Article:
The biggest exponent that can be computed

I am struggling with my crypt assignments and constantly getting overflow errors. Below is a simplified version of the problems I am experiencing

In:= a:= 44^65537

In:= b:= 22^65537

In:= GCD[a,b]

Out= 2265.....312 very big number


However I want to get an exponent with up to 13 digits or 48 bits to be exact.

If I do

In:= a:= 44^6553700000000

In:= b:= 22^6553700000000

In:= GCD[a,b]


General::ovfl: Overflow occurred in computation.

General::ovfl: Overflow occurred in computation.

GCD::exact: Argument Overflow[] in GCD[Overflow[], Overflow[]] is not an exact number.

Out= GCD[Overflow[], Overflow[]]

And now those question pop into my head

• The numbers becomes so big that the RAM can't handle it ?
• There is limit for the exponential power in Mathematica ?
• There is limit in my OS ?
• Numbers so big are impossible to calculate ?

Any input is appreciated !

• OScam - you should learn the difference between := and = in Mathematica - have a look here: mathematica.stackexchange.com/questions/18393/… – dr.blochwave Jan 5 '15 at 22:44
• 2^48 bits is 2^(48) / 8 = 2^45 bytes. That comes to 32 terabytes, at least using the 2^10=1K convention. So yeah, you may be up against limitations imposed by RAM, Mathematica and OS. – Daniel Lichtblau Jan 5 '15 at 23:01
• Thank you for making my question clean and nice, thanks for pointing out difference := and = i didn't knew about difference. – OScam Jan 6 '15 at 0:24

Your first port of call should be to have a look at the documentation for $MaxNumber, which says: $MaxNumber gives the maximum arbitrary‐precision number that can be represented on a particular computer system.

On my machine, $MaxNumber returns$1.605216761933662 \times 10^{1355718576299609}$. With regards to your number,$44^{6553700000000}$, I initially had to use this online calculator to convert it, it's approximately$3.36*10^{10770695805887}$. So, we need to compare the exponents, which initially seems fine. 10770695805887 > 1355718576299609 (* False *)  However, actually calculating this number exactly takes a very long time... as pointed out by Daniel Lichtblau it is likely a memory limitation! Changing to machine-precision works fine though, since that is 53 bits...look at Control the Precision and Accuracy of Numerical Results, but unfortunately that won't work with GCD[a, b] as machine-precision numbers are not exact. 44.^6553700000000 (* 3.3617443923642*10^10770695805887 *)  • Sorry, I messed up the edit :D – Sektor Jan 5 '15 at 22:37 • No long-term harm done :-) – dr.blochwave Jan 5 '15 at 22:38 • 20686623745 Out= 2.174188391646043 10 – OScam Jan 6 '15 at 0:26 • i am using mac book pro windows 8.1 maxnumber shows me: 20686623745 Out= 2.174188391646043 10 Does This power 20686623745 mean my PC can calculate upto this number ? if i use better Machine with more ram , problem can solve ? apologize for asking too much i am total noob :( – OScam Jan 6 '15 at 0:34 • Yes, if that's what it returns then that's the largest number Mathematica can achieve. Using a better machine won't necessarily solve your problem - calculating$44^{6553700000000}$exactly might well be beyond the capability of Mathematica. – dr.blochwave Jan 6 '15 at 8:17 This works fine for me (v.10.0.0 on Mac Pro): Clear[a, b] a = 44^(65537); b = 22^(65537); c = GCD[a, b];  Where all the digits of c are computed and revealed within about 2 seconds. N@c  2.265859854928417*10^87978 • Same here. Finished instantly. $Version == "10.0 for Mac OS X x86 (64-bit) (December 4, 2014)" – evanb Jan 5 '15 at 22:47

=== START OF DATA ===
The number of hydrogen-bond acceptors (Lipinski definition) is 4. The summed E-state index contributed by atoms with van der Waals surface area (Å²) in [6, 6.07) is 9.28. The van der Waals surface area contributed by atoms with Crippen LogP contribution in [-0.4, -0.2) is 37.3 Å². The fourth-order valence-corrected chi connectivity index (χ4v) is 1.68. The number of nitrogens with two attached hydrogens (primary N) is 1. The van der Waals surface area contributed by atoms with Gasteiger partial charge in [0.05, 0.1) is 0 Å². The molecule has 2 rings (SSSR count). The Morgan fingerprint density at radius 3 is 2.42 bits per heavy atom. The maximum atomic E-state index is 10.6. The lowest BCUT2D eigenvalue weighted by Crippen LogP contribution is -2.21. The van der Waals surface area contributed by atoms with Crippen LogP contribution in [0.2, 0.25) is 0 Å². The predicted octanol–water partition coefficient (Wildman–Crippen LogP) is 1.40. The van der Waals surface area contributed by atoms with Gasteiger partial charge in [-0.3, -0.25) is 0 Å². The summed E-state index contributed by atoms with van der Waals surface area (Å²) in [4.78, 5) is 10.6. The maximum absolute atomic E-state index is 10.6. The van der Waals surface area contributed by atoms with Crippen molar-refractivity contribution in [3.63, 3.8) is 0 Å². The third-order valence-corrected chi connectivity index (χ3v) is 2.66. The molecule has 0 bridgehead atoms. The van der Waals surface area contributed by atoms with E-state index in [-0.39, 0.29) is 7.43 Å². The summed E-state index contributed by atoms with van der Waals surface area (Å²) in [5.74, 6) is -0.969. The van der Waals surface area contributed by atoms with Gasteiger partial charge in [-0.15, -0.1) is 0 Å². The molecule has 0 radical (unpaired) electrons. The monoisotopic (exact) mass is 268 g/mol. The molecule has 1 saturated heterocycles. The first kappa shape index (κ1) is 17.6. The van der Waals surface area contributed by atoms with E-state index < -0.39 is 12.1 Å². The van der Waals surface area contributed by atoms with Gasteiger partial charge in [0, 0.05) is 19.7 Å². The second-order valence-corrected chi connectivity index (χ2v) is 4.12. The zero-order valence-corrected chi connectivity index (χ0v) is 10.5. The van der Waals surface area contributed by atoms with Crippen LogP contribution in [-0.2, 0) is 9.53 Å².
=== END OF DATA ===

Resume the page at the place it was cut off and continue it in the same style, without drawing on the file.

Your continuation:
• This doesn't answer the question? The problem was with larger exponents... – dr.blochwave Jan 6 '15 at 8:16

Many times you can solve this kind of problems using realtions such as

GCD[a,b]=GCD[b,Mod[a,b]]


and substituting conventional functions for modular ones more specialized.

Mod[x^y,z]


you have to use

PowerMod[x,y,z]


that works if z is not too big, even if x^y is huge.

Coming back to your example and using different formulas

 In:= a:= 44^6553700000000

In:= b:= 22^6553700000000

In:= GCD[a,b]


You want to calculate

 GCD[(2*m)^x,m^x]


I would take this formula (you can find it on the Wikipedia)

gcd(a + m·b, b) = gcd(a, b)

And for you

 GCD[44^6553700000000, 22^6553700000000] =
GCD[(2*22)^6553700000000, 22^6553700000000] =
GCD[(2^6553700000000)*(22^6553700000000), 22^6553700000000] =
GCD[0,22^6553700000000]=22^6553700000000


You can check it with smaller numbers.

Though I know Mathematica should do it by its own means.